Just how much depleted uranium is at Pohakuloa is unknown, Gardin said, adding that the survey done last week was to identify the presence of spotter rounds that contained the depleted uranium.
Island residents shouldn’t be affected by the presence of depleted uranium, she said.
“The impact area where the depleted uranium was found is a remote area that is not open to public access,” she said. “It is highly unlikely that any members of the general population would come into contact with depleted uranium there.”
No Radioactive Residue in Kona
Jason Armstrong / Tribune-Herald
HAWAI’I (August 19, 2007) — No radiation was found in Kona during recent testing by citizens attempting to prove the military used depleted uranium munitions on Hawaii Island, a state Department of Health official said Saturday.
“We didn’t see anything,” said Dr. Lorrin Pang, the DOH’s district health officer for Maui County.
But Pang stressed he was acting as a private citizen in summarizing the radiation-monitoring data. Thirteen people were at his presentation on the subject at the Hilo Betsuin Buddhist Mission.
No military officials were present.
“I don’t really need the weight of the Department of Health,” said Pang, an author and distinguished doctor who spent 24 years in the U.S. Army.
He has served as a World Health Organization consultant since 1985.
“This is not chasing an agenda,” he added. “This is just looking at the data fairly.”
Concerns over the Army’s use of Stryker armored vehicles at Pohakuloa Training Area and the decades of live-fire training at the Army base have led to allegations that depleted uranium has been used there.
DU is what’s left over when uranium is used as a fuel in nuclear power plants. While retaining most of its radioactivity, the material is very dense, making it popular in armor-piercing rockets and other weaponry. It also explodes on impact.
The Army maintains it doesn’t use DU at PTA.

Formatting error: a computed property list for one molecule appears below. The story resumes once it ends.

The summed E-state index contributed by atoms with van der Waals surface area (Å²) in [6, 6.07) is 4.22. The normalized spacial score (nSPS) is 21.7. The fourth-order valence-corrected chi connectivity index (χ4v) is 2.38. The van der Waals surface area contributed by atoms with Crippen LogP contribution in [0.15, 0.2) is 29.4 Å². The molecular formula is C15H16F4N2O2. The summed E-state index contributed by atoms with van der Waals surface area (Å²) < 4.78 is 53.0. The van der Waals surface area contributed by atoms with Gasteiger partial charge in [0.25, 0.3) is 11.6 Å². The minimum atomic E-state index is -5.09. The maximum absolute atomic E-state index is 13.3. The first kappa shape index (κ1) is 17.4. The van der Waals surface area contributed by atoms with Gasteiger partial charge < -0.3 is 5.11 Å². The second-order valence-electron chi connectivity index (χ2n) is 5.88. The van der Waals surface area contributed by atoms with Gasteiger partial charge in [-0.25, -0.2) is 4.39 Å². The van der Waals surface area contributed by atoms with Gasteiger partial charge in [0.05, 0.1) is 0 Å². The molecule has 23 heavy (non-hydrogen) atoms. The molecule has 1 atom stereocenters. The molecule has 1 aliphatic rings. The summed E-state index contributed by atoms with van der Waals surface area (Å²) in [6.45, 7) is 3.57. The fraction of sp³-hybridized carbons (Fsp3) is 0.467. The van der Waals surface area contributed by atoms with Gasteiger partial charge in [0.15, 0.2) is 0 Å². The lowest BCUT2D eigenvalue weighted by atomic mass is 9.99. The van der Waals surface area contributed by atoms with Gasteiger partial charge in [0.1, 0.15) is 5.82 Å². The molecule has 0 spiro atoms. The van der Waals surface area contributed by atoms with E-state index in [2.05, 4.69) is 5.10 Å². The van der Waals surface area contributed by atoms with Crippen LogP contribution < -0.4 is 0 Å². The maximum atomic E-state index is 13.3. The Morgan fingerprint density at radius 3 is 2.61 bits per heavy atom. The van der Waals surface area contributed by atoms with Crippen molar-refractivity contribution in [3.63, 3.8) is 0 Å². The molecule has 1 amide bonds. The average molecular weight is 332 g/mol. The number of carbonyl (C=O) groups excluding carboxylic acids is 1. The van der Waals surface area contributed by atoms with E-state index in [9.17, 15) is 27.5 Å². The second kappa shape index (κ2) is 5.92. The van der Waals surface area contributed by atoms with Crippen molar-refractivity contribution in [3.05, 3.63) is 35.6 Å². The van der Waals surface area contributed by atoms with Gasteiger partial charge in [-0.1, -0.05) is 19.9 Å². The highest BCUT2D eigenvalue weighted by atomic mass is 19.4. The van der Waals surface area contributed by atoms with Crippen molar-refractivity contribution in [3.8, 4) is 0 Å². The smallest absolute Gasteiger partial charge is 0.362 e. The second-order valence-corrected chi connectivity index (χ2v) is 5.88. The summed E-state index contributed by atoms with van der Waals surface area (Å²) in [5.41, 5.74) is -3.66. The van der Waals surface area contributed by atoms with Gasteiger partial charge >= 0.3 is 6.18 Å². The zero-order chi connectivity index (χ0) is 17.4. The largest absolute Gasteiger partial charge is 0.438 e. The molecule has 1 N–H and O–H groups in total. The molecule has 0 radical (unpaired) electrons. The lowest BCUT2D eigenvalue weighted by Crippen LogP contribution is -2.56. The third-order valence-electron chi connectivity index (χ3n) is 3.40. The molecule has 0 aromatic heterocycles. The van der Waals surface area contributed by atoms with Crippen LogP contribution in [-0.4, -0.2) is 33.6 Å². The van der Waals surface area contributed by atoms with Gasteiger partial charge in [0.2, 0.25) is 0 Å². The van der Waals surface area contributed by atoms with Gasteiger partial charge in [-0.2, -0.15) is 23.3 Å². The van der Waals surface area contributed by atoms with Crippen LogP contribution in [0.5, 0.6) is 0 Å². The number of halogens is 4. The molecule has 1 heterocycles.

Public skepticism rose when Stryker opponents said they measured high levels of radiation during a May 29 opening ceremony for a nearby section of Saddle Road.
Another unofficial reading of 93 counts per minute — the amount is more than double what is considered to be safe — from Kona prompted follow-up testing that two Kona volunteers conducted between June 26 and July 24.
“They tried to repeat it. They couldn’t repeat it,” Pang said of that first reading.
The two monitors were subjected to a series of tests that verified both could read low and high levels of alpha radiation, and were properly calibrated, Pang said. The degree of reading variations between each also was determined.
More than 20,000 readings failed to produce a single recording of a dangerous level of radiation, he said. Pang said he’d would want to see at least 20 readings above the hazard level before determining a health risk exists.
Still, the testing was productive, Pang added, because it established a “control” or baseline for normal radiation levels in Kona. It also identified something called a confidence interval that shows the monitors’ level of detection.
He noted, however, that elevation, wind speed and other conditions all affect the findings.
The next step is for the volunteers — some complained of having to buy the $400 machines themselves — to do testing at Waikii Ranch, Pang said. The subdivision off of Saddle Road is much closer to the PTA firing range than Kona and is near where higher radiation levels were allegedly detected.
The Army also has announced plans to do radiological testing at PTA.
Attending Pang’s presentation was Delbert Nishimoto, U.S. Sen. Daniel Inouye’s Hilo field representative, who is also a U.S. military veteran.
Allegations of DU use and radiation monitoring have Inouye concerned about possible health risks, Nishimoto said.
“We’re on top of it,” he added.
Jason Armstrong can be reached at